service provider php guard implementation
Fri, Apr 7, 2006
Having just finished a load of changes to the distributed SP, I thought I’d make it live up to it’s distributed nature by implementing a PHP Guard. It’s early days yet but the Engine now has a REST interface that works in the same way as the JAX-RPC interface. The PHP Guard first contacts the Engine to get the WAYF location, redirects to the WAYF and from then on, the Engine takes over, processing the SAML and finally forwarding the attributes to the PHP Guard.
The shibbing of the PHP pages is handled by auto_prepend_file in a .htaccess file. What auto_prepend_file points to is the PHP Guard implementation, which takes a note of the real page you’re after, contacts the Engine, redirects you to the WAYF and processes the session once the attributes arrive. It then forwards you to your original page, which then has access to the attributes from the IdP.
The question at the moment is whether to give REST version Guards non SOAP packets containing the attributes as SOAP functionalty isn’t installed on most servers. It would be easier to write a minimal GDK (Guanxi Development Kit) that will define attribute formats for REST version Guards to parse easily. The JAX-RPC Guards get their attributes in a SOAP message. The components are the same on the PHP side. There’s a main Guard (guard.php), an attribute consumer script (acs.php) and an attribute podder script (podder.php), all of which the Engine contacts in the workflow.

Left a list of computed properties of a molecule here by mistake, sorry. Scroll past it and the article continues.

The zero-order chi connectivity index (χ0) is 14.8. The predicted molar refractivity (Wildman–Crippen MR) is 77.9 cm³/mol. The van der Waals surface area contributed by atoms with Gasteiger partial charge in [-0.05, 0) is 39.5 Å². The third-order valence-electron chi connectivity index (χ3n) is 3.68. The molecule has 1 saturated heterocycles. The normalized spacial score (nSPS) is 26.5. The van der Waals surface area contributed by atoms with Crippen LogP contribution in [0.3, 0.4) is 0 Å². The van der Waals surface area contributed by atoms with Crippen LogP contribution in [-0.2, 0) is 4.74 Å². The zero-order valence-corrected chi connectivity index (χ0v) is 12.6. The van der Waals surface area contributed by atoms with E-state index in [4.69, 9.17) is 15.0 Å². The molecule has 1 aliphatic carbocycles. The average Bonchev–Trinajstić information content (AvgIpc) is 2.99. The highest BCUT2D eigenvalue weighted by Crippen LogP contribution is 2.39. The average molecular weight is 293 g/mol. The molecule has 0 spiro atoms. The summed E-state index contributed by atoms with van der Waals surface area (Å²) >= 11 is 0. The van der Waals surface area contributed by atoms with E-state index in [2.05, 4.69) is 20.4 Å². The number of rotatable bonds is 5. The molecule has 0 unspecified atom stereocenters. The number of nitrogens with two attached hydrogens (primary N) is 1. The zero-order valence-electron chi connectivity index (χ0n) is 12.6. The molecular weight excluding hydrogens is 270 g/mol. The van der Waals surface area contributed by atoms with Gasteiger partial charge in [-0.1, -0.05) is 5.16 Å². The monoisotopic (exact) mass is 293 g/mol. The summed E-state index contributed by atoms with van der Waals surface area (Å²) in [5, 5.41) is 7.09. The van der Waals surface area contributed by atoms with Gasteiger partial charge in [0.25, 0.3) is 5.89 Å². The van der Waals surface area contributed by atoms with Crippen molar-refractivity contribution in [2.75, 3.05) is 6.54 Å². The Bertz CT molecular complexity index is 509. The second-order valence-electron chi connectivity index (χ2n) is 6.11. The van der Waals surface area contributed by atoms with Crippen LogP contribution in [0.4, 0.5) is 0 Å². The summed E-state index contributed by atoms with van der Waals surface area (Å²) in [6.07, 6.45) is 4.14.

When attributes arrive, acs.php sets up a marker to let guard.php know to let the original request through, while podder.php makes the attributes available to the original page and any other pages below it.
So that’s a central Java Engine with a clutch of Java JAX-RPC Guards looking after Tomcat hosted resources and a PHP REST Guard looking after Apache or IIS (theoretically) hosted resources.